Senate Passes Human Trafficking Bill With Abortion Restrictions On Victims

FILE - In this March 17, 2015 file photo, Senate Majority Whip John Cornyn of Texas speaks to reporters on Capitol in Washing
FILE - In this March 17, 2015 file photo, Senate Majority Whip John Cornyn of Texas speaks to reporters on Capitol in Washington. The lead GOP sponsor of a sex trafficking bill that's stalled over abortion is offering a new plan to break the logjam. Cornyn will propose restructuring a victims' compensation fund in the bill to address Democratic concerns over prohibitions on abortion funding, his office said Tuesday. (AP Photo/Molly Riley, File)

WASHINGTON -- The Senate passed a sex trafficking bill on Wednesday after a bitter, weekslong fight over an anti-abortion provision tucked into it.

The Justice for Victims of Trafficking Act passed 99-0.

At its core, the bill has had broad support. It provides resources to law enforcement officials and collects fees from sex traffickers that go into a new fund for victims. But Republicans included language subjecting the victim fund to the Hyde Amendment, the federal provision that bars the use of taxpayer funds for abortions except in cases of rape and incest. Democrats refused to let the bill advance over the Hyde language, particularly because, for the first time, it would have applied to non-taxpayer funds.

It took a month of back-and-forth between Sen. John Cornyn (R-Texas), the bill's author, and Sen. Patty Murray (D-Wash.) to find a compromise. They settled on creating two funding streams in the bill. One collects fines from traffickers and uses them for survivor services, excluding health care. That stream doesn't include Hyde restrictions. The second one comes from community health center funds already subject to the abortion limits.

The deal lets both parties walk away with a solid talking point: Democrats can say they prevented an expansion of Hyde, and Republicans can say they prevented victims of sex trafficking from using federal funds for abortions.

Not that Democrats were happy the bill had any abortion restrictions in it.

"I will support this compromise, but not because I believe it is the best solution," said Sen. Patrick Leahy (D-Vt.). "I will vote 'aye' because the survivors who have lost so much already and deserve our support on their own terms have told me that they can live with this compromise."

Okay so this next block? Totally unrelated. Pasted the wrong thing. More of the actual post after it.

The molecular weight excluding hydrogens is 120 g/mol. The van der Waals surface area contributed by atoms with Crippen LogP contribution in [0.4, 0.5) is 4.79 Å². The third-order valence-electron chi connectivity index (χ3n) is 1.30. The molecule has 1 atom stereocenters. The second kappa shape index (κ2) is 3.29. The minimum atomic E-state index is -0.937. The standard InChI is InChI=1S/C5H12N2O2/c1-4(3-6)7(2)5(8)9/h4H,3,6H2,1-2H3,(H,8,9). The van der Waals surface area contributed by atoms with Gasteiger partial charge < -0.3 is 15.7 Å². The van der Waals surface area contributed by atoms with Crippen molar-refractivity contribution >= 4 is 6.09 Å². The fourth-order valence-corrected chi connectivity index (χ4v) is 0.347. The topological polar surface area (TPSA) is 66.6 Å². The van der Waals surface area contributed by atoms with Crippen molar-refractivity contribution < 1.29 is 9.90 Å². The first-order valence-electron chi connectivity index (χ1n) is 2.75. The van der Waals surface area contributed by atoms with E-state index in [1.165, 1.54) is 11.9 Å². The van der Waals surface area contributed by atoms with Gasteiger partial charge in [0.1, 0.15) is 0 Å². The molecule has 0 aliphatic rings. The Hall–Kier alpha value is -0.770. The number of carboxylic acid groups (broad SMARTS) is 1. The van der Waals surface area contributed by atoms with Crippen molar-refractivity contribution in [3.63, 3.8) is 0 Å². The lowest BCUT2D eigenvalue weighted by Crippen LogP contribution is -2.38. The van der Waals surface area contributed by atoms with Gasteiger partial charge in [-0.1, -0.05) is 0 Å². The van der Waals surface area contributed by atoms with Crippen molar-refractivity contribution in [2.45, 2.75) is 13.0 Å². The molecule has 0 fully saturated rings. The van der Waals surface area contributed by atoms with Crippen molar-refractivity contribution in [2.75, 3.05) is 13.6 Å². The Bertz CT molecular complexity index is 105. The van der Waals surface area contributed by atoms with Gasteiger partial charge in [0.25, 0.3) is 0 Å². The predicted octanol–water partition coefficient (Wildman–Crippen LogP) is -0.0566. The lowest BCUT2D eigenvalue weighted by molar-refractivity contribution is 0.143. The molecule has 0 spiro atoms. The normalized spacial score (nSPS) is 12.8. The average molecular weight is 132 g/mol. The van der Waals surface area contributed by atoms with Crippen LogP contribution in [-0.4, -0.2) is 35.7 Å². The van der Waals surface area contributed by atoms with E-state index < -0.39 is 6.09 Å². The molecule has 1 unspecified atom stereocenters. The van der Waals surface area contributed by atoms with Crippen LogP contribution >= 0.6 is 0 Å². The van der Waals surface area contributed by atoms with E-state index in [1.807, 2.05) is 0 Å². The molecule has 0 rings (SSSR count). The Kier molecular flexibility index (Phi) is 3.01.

Senators offered several amendments, including one from Leahy that would have stripped out the Hyde language. Cornyn warned that the amendment would "undermine" the bipartisan compromise. It failed, 43-55. Three Democrats voted with Republicans to sink Leahy's proposal: Sens. Bob Casey (Pa.), Joe Donnelly (Ind.) and Joe Manchin (W.Va.).

Another Leahy amendment would have added new protections for runaway and homeless youth. It picked up 10 GOP votes: Sens. Kelly Ayotte (N.H.), Susan Collins (Maine), Shelley Moore Capito (W.Va.), Dean Heller (Nev.), Mark Kirk (Ill.), Lisa Murkowski (Alaska), Rand Paul (Ky.), Rob Portman (Ohio), Dan Sullivan (Alaska) and Pat Toomey (Pa.). But with a vote tally of 56-43, it failed to get the 60 votes needed to pass.

At least one Republican, Sen. Jeff Sessions (Ala.), wanted to tack an immigration amendment onto the bill, but he got pushback from his own party leaders.

"They wanted another bipartisan accomplishment," Sessions told reporters, pretending to play a violin as he spoke.

He said he was "sympathetic" to GOP leaders wanting to chalk up bipartisan wins, even though he wanted to use the bill to weigh in on his frustrations with President Barack Obama's executive actions on immigration.

Sessions said GOP leaders told him "this wasn't the right time and there will be other opportunities and let's go on and pass this legislation that has bipartisan support."

"It has some good things in it," Sessions said. "So, I was willing to go along with that."

With the trafficking bill now done, the Senate will move forward with a vote to confirm Loretta Lynch as U.S. attorney general. Republicans have delayed her vote for more than five months, and recently tied her vote to passage of the trafficking bill. The bill has nothing to do with Lynch, but as long as it didn't move, her confirmation didn't either.

Senate Majority Leader Mitch McConnell (R-Ky.) has scheduled a procedural vote on Lynch for Thursday morning, which means she could be confirmed that day.

Laura Barron-Lopez contributed reporting.



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